In 2017 Kids In School Were Making Themselves Bleed By Rubbing Their Skin With Erasers

There’s nothing new about kids creating wild games to satisfy their boredom during school hours. In years past, though, these crazes were generally nothing more than a bit of harmless fun. However, the latest challenge to catch on could have devastating consequences.

Known as the “Eraser Challenge,” the trend has been around for a few years. However, in the spring of 2017, it had a resurgence among young people. And from an outside perspective the craze doesn’t look like a game at all.

The challenge requires participants to recite the alphabet. This sounds innocent enough – but there’s a catch. As they recall their ABCs players must rub an eraser on their skin until it starts to bleed.

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This often results in deep cuts and abrasions. And the aim of the game is to see how long the participant can endure the pain. As a result, the “winner” is essentially the player who can cope with the largest wound.

Often, after completing the challenge, young people compare their injuries online. As a result, social media is teeming with harrowing photos and videos of teens causing harm to themselves in the name of entertainment.

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With the evidence of the craze online for all to see, it didn’t take long for schools to try and crack down on the barbaric challenge. Many of them warned parents to look out for tell-tale burn marks on their children’s bodies.

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In March 2017 East Iredell Middle School in North Carolina appealed to parents to be more vigilant. “Do your children have any burn marks?” read a post on the school’s Facebook page. “[The Eraser Challenge is] causing serious burns and we’ve seen several cases of this at EIMS.”

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Mill Creek Middle School in Kansas was another school that sent letters to parents. And Megan Marquis, whose children attend the school, couldn’t believe what she was reading. “I thought it was the stupidest thing I’ve ever heard in my life,” she told Fox 4 News. “I thought it was crazy.”

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However, for many parents, such warnings came too late. In 2016 one troubled parent posted an image of a child’s burn. The youngster had participated in the Eraser Challenge and, as a result, he’d caused a nasty raw wound.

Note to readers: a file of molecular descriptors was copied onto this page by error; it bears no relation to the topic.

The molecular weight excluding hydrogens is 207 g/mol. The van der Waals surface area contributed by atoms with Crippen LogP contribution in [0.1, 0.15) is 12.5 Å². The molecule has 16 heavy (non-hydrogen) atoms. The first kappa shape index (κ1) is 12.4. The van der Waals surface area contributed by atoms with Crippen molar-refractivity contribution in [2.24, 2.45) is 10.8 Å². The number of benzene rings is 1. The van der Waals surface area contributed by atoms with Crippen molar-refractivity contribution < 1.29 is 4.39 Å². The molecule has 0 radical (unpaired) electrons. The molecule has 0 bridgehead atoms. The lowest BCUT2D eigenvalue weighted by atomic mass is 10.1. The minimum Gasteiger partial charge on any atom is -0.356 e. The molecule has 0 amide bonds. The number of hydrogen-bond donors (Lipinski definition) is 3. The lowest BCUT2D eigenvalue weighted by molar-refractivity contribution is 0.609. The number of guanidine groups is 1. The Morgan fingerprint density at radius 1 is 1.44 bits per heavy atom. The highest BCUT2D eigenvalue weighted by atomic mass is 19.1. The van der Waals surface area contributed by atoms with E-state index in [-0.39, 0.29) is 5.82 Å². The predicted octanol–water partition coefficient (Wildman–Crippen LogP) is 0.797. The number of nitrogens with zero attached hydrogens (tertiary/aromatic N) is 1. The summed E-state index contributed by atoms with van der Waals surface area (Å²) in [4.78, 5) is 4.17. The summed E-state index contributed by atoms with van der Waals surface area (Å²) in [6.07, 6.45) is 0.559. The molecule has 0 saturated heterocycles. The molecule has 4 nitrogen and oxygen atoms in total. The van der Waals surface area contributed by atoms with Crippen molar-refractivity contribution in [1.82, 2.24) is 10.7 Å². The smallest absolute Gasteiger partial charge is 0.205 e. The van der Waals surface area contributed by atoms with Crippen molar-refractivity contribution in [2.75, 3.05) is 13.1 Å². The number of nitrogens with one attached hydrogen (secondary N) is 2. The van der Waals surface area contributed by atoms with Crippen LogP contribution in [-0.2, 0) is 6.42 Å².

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“This made me very sad,” the disappointed mum wrote online. “But [I am] satisfied as the boy told me how badly his arm hurt many days later and how he would never try anything like that again.”

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And it seemed the boy in question wasn’t the only kid to think twice about the challenge after sustaining injuries. Many of the images on social media featured bandages or Band Aids. And many of users began adding “#regret” to their captions.

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However, many children will have to live with the consequences of the Eraser Challenge for the rest of their lives. The craze has left many of them with permanent scars. And that’s not the only risk the game poses.

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Since erasers are not sterile, rubbing them against broken skin can be medically dangerous. In rare cases, they could even cause staph or strep skin infections which can be deadly in some extreme instances.

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“Kids don’t know this, but your skin isn’t sterile,” pediatrician Dr. Wendy Sue Swanson explained to Today in March 2017. “It’s crawling and teeming with bacteria. When you open up your skin, that bacteria can crawl in and cause an infection.”

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“Most kids are going to play this stupid game and have redness in their skin, create a scab and they might be left with a scar,” she added. “Most kids will do fine because our immune systems are just profound.”

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However, other youngsters might not be so lucky. There is already one known case of the Eraser Challenge causing an extreme strep infection. In 2015 it was reported that a 13-year-old was fighting for his life after the Eraser Challenge caused toxic shock.

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According to Swanson, part of the problem is young people’s desire to fit in. “These are kids acting like kids,” she said. “It seems like there’s this bravado in it. There’s this easy accessibility when you’re thinking about the social dynamics of children trying to belong, trying to get attention and show strength.”

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Dr. Swanson says that if parents are worried about their children participating in the game, they should speak to them. First, they need to warn them of the dangers the game. But parents should also be prepared to deal with the consequences.

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If children do participate in the craze, someone should clean any resulting wounds with soap and lukewarm water. After that, use of an antibiotic cream should prevent infection. But if parents are concerned, they should consult a doctor.

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Thankfully, trends come and go. So hopefully it won’t be long until the Eraser Challenge is assigned to the history books. After all school games should live on in our memories forever, but not on our skin.

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